YEAR AMOUNT OF TAX

1945 P 918.31

1946 1,393.42

1947 5,923.57

1948 700.34

1949 538.07

1950 3,837.00

1951 2,971.00

In 1948 a verification of his income tax returns for the years 1945 to 1947 was made and a deficiency income tax in the amount of P5,470.98 was assessed against him, which he paid.

In 1952 the Collector of Internal Revenue, believing that petitioner had not reported his true incomes for the previous years, appointed a team to examine his books, and on July 30, 1952 an additional assessment of P898,794.02 was made against him for the years 1945 to 1951, inclusive. A second team of investigators was appointed and on June 30, 1953 this team recommended a deficiency income tax assessment of P2,722,030.33. This team employed what is known as, the net worth or inventory method. A third team was appointed, headed by BIR Examiner Quesada. This team recommended an assessment of P1,505,768.54 against petitioner; the inventory method was also used in making this assessment. Demand was made for the collection of said assessment on August 10, 1954, so petitioner herein presented a petition, with the Court of Tax Appeals for the review of the said assessment.

After hearing the Court of Tax Appeals, after revising the various items contained in the assessment of BIR Examiner Quesada, made various findings of fact on the issues presented by the parties and thereafter rendered a decision in which it found that the amount of the income tax deficiency due from the petitioner is P424,536.77. The resume of the assessment made in the decision of the Court of Tax Appeals is as follows:chanrob1es virtual 1aw library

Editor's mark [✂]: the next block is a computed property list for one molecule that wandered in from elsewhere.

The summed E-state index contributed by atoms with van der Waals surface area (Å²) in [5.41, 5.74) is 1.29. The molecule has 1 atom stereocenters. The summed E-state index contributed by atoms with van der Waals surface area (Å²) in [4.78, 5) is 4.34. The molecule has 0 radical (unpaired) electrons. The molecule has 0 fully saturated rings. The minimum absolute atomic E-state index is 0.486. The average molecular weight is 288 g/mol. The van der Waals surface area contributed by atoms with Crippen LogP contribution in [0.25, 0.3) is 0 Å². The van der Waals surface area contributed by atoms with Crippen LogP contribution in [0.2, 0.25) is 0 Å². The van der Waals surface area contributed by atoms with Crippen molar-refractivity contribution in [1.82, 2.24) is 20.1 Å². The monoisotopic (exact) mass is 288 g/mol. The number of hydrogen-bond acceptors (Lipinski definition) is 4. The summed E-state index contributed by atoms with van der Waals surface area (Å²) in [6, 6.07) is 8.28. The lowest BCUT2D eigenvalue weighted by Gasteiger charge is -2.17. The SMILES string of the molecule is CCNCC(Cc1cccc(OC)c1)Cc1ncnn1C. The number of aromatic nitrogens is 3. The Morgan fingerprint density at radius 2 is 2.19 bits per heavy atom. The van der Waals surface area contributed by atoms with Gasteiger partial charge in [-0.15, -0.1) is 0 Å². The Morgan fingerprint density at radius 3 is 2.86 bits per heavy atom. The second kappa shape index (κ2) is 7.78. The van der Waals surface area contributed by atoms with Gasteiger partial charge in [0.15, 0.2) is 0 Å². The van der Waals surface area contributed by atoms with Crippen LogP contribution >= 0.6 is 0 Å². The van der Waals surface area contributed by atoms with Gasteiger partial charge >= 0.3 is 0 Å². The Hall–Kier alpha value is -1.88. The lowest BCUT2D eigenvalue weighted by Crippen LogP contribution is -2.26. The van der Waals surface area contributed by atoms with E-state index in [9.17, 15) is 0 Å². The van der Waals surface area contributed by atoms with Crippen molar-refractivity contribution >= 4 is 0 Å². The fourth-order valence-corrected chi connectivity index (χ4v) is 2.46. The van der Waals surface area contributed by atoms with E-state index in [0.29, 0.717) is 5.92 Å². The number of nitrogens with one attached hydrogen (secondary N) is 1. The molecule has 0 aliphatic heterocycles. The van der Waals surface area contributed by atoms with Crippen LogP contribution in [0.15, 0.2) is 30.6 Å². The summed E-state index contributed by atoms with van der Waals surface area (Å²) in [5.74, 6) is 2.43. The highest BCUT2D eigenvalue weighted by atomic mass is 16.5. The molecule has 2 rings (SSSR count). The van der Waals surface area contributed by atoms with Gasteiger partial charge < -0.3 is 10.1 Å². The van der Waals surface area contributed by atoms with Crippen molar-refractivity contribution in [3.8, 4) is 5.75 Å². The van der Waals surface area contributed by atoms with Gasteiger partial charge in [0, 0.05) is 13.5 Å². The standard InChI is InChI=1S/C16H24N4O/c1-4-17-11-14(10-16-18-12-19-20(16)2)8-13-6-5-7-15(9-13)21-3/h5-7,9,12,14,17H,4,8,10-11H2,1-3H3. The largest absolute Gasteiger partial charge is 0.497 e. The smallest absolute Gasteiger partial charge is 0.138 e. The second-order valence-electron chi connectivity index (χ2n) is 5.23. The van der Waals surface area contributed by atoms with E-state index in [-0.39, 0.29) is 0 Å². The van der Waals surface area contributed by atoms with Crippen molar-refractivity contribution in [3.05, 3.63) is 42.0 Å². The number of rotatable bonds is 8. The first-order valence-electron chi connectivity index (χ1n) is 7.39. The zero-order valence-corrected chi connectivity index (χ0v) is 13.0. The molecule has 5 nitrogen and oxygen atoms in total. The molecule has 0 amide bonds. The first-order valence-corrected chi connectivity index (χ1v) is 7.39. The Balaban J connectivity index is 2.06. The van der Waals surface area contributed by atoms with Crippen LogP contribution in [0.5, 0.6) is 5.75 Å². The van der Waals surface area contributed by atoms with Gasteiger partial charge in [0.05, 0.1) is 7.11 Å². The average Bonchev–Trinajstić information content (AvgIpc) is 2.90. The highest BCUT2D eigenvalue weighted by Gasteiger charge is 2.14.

1945

Assets admitted by parties P41,538.50

Add assets established at trial:chanrob1es virtual 1aw library

Funds held in trust by father,

Li Chay Too 143,910.89

—————

Net Worth as of December 31, 1945 185,449.39

Less Net Worth as of January 1, 1945:chanrob1es virtual 1aw library

Assets admitted by Parties P500.00

Add assets proven at trial

Funds held in trust by

father, Li Chay Too P159,910.89 160,410.89

—————

Increase in net worth in 1945 P 25,038.50

Add non-deductible expenditures:chanrob1es virtual 1aw library

Personal living and family expenses 3,500.00

—————

Net income P 28,538.50

Less personal exemptions 3,500.00

—————

Amount subject to tax 25,038.50

—————

Tax due thereon 1,082.31